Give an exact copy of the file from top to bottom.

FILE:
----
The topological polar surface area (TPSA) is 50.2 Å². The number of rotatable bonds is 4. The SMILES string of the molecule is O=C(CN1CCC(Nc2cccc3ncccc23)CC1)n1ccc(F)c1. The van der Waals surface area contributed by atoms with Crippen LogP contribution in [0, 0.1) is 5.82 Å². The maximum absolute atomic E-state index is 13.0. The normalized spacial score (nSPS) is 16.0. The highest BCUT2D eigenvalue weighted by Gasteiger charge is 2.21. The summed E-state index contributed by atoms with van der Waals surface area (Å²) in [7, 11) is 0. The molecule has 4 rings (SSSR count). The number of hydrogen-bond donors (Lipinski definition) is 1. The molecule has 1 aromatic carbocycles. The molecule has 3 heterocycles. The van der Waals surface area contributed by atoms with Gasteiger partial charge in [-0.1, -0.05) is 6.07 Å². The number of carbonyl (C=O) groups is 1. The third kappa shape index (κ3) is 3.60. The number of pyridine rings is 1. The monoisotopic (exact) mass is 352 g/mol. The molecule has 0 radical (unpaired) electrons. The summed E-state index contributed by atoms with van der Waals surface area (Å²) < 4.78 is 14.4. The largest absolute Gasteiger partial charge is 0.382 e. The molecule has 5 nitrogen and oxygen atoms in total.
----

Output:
The topological polar surface area (TPSA) is 50.2 Å². The number of rotatable bonds is 4. The SMILES string of the molecule is O=C(CN1CCC(Nc2cccc3ncccc23)CC1)n1ccc(F)c1. The van der Waals surface area contributed by atoms with Crippen LogP contribution in [0, 0.1) is 5.82 Å². The maximum absolute atomic E-state index is 13.0. The normalized spacial score (nSPS) is 16.0. The highest BCUT2D eigenvalue weighted by Gasteiger charge is 2.21. The summed E-state index contributed by atoms with van der Waals surface area (Å²) in [7, 11) is 0. The molecule has 4 rings (SSSR count). The number of hydrogen-bond donors (Lipinski definition) is 1. The molecule has 1 aromatic carbocycles. The molecule has 3 heterocycles. The van der Waals surface area contributed by atoms with Gasteiger partial charge in [-0.1, -0.05) is 6.07 Å². The number of carbonyl (C=O) groups is 1. The third kappa shape index (κ3) is 3.60. The number of pyridine rings is 1. The monoisotopic (exact) mass is 352 g/mol. The molecule has 0 radical (unpaired) electrons. The summed E-state index contributed by atoms with van der Waals surface area (Å²) < 4.78 is 14.4. The largest absolute Gasteiger partial charge is 0.382 e. The molecule has 5 nitrogen and oxygen atoms in total.